Here are the tech industry critiques, think-pieces, and predictions that got the Cascade Insights team sharing on Slack this week.
Tech vs. Gov
That awkward moment when “technology outpaces the law.”
Theranos, 23andMe, and Zenefits have run into serious compliance issues. Christina Farr of Fast Company examines the mentality that leads some tech startups in the healthcare field to take ill-advised shortcuts and how others are addressing compliance head on.
On his Stratechery blog, Ben Thompson explains that the dispute between Apple and the FBI is not a simple disagreement over whether the company should unlock a terrorist’s iPhone. Rather, it’s three separate issues:
- Should Apple be forced to defeat its own “software-based protections against brute force attacks” to unlock the San Bernardino shooter’s phone?
- Should companies be forced to build “golden keys” independent of the user’s passcode into their encryption? (Though Thompson explains that this is not what Apple is being asked to do in the current case.)
- How much did PR play into Apple’s principled stance against the FBI’s request?
Ransomware is way cold. The excellent Radiolab episode “Darkode” puts cybercrime into a very human perspective.
Information Is Beautiful has an impressive visualization of the “World’s Biggest Data Breaches.” Filter selected losses greater than 30,000 records by type of organization (government, academic, media, etc.), method of leak, number of records stolen, or data sensitivity. Hover over the bubbles for the story behind the breach.
In her New York Times article “No Business Too Small to Be Hacked,” Constance Gustke reports that small businesses are especially susceptible to ransomware attacks.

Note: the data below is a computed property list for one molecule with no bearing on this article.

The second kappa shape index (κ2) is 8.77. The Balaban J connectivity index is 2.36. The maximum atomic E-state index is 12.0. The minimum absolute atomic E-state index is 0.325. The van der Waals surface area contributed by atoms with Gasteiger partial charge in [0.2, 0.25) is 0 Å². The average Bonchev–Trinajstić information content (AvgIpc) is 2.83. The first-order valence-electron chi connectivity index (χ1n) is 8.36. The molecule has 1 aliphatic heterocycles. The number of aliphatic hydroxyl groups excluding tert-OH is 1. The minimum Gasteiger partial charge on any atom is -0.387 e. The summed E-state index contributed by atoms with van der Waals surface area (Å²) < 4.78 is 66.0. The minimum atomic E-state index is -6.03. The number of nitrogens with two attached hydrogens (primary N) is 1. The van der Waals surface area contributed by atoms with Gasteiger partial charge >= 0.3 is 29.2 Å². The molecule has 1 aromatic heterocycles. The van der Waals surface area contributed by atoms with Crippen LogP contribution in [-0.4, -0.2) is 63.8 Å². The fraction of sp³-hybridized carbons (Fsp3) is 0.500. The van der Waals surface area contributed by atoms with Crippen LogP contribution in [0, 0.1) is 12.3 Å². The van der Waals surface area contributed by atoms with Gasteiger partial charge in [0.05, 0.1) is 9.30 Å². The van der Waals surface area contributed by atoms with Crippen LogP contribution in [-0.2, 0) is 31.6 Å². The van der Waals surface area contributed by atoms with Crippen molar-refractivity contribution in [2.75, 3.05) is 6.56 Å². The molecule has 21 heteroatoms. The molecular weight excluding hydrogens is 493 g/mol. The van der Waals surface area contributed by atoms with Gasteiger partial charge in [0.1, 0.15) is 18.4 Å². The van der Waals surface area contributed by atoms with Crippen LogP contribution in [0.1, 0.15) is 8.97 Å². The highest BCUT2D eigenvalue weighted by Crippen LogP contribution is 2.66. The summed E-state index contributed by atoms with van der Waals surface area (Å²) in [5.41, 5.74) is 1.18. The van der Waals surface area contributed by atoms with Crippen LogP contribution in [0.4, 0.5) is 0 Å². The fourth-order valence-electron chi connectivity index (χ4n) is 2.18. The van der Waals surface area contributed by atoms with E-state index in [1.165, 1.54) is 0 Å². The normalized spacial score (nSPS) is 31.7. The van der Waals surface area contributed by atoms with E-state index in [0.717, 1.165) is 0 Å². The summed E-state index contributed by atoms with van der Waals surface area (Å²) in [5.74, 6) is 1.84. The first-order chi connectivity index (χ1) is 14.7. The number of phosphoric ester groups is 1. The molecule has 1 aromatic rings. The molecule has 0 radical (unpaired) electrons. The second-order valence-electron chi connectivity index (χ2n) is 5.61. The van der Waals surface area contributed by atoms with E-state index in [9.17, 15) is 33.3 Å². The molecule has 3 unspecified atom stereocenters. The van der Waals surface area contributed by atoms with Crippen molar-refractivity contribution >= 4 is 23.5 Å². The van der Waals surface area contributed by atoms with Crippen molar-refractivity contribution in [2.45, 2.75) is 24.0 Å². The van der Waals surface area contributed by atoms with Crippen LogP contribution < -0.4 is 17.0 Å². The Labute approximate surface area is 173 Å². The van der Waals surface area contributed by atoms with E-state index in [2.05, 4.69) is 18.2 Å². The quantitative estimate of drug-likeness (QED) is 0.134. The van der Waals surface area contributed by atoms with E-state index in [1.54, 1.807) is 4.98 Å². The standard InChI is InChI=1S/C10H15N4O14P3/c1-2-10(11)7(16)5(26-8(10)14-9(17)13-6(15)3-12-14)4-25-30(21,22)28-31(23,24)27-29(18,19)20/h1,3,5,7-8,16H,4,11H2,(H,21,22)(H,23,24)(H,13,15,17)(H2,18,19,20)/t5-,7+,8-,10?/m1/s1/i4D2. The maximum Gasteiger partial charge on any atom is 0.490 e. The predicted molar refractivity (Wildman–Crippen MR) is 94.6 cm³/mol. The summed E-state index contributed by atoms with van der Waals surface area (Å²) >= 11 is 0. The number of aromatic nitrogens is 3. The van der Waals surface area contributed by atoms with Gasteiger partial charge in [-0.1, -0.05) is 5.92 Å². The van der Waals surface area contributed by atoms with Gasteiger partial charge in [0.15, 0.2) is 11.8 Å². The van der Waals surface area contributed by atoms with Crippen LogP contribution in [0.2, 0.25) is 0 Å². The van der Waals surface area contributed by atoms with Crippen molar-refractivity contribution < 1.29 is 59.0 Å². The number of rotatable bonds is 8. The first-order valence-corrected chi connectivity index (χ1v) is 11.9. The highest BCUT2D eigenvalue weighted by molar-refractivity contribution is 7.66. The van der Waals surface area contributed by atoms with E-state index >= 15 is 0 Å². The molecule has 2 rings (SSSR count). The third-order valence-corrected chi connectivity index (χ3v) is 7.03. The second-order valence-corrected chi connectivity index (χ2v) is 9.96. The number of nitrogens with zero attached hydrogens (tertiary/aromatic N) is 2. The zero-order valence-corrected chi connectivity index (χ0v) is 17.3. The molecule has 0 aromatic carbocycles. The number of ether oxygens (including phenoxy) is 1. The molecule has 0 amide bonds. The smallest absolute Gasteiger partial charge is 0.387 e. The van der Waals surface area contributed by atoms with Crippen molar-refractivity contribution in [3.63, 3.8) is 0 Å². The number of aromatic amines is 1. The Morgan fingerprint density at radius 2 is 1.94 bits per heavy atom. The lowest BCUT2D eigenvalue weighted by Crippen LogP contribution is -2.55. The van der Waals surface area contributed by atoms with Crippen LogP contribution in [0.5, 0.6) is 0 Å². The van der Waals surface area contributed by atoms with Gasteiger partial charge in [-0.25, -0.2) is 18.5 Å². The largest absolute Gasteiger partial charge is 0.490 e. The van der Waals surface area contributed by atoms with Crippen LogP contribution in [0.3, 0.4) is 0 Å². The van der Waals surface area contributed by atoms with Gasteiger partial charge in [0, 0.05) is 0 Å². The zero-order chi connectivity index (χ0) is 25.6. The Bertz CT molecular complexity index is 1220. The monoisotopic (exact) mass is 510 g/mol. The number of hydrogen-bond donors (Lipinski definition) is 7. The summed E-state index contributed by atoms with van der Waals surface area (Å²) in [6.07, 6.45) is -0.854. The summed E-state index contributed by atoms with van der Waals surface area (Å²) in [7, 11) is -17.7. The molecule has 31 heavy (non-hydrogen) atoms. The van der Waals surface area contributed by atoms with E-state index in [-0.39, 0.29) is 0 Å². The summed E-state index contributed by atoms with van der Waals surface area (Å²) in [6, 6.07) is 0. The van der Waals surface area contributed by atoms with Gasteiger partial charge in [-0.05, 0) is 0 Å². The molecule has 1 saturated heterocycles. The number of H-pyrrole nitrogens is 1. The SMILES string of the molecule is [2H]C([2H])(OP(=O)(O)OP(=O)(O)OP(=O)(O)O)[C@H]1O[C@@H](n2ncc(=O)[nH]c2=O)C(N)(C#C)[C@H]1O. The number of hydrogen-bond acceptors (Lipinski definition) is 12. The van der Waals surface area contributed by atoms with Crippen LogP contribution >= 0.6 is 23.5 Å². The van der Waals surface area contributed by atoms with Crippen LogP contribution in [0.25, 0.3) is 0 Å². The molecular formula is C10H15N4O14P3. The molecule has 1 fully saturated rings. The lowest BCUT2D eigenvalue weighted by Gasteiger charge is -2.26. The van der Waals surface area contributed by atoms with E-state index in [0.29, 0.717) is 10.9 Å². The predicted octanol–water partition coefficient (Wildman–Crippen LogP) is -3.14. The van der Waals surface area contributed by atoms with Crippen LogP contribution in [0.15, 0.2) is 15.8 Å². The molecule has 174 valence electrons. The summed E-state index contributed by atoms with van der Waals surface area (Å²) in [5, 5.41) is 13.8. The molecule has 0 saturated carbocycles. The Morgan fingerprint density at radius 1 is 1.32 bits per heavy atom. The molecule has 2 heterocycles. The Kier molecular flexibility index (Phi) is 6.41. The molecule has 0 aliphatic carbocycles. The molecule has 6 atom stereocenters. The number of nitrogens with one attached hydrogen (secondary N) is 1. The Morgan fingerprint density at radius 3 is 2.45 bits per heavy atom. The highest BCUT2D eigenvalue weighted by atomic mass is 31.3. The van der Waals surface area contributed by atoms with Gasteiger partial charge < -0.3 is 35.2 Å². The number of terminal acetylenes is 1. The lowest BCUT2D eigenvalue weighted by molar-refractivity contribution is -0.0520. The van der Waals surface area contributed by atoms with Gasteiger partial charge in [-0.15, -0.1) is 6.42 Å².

Cloud services aren’t safe from ransomware either.
Will tales of when smart houses/cars/appliances attack be the next generation’s version of ghost stories?
You know you’re just dying to read how people answered this Worldbuilding Stack Exchange thought experiment: “You are an advanced AI that controls a smart house. How do you kill your master?”
In movies made not too long ago, our now not-so-distant future seemed to be filled with flying cars zipping around skyscrapers. Ben Thompson ponders a more likely future for electric, driverless, and ridesharing cars.
Brian Solis, a principal analyst with the Altimeter Group, identifies “26 Disruptive Tech Trends for 2016 – 2018.” Solis includes trends with technological and socioeconomic impact. Here are a few teasers from the fascinating report:
- Customer experience will become more important than products.
- Drones will join the workforce.
- The cloud will take over business.
“The cloud is for everyone. The cloud is a democracy.”- Marc Benioff, Salesforce CEO
The cloud sure isn’t static. InfoWorld shares “13 ways the cloud has changed (since last you looked).” (A few teasers: “Variable pricing,” “Algorithms not hardware,” “Better analytics,” and “Blockchain as a service.”)
Just how big can Amazon Web Services get? The Next Platform graphs out five possible growth curves with varying degrees of likelihood.
“Products are evaluated, services are experienced.”-Ken Rutsky
David Skok shares “the key metrics that are needed to understand and optimize a SaaS business, and how these can be used to drive SaaS success.”
Did you make it to SaaStr? Check out this succinct collection of quotes from the conference on topics such as Sales & Marketing, Product & Engineering, and Partners & Ecosystem.
It’s a good time to be looking for a job, but the tech industry interview process takes a while. Fast Company lays out how candidates rate tech companies on the experience.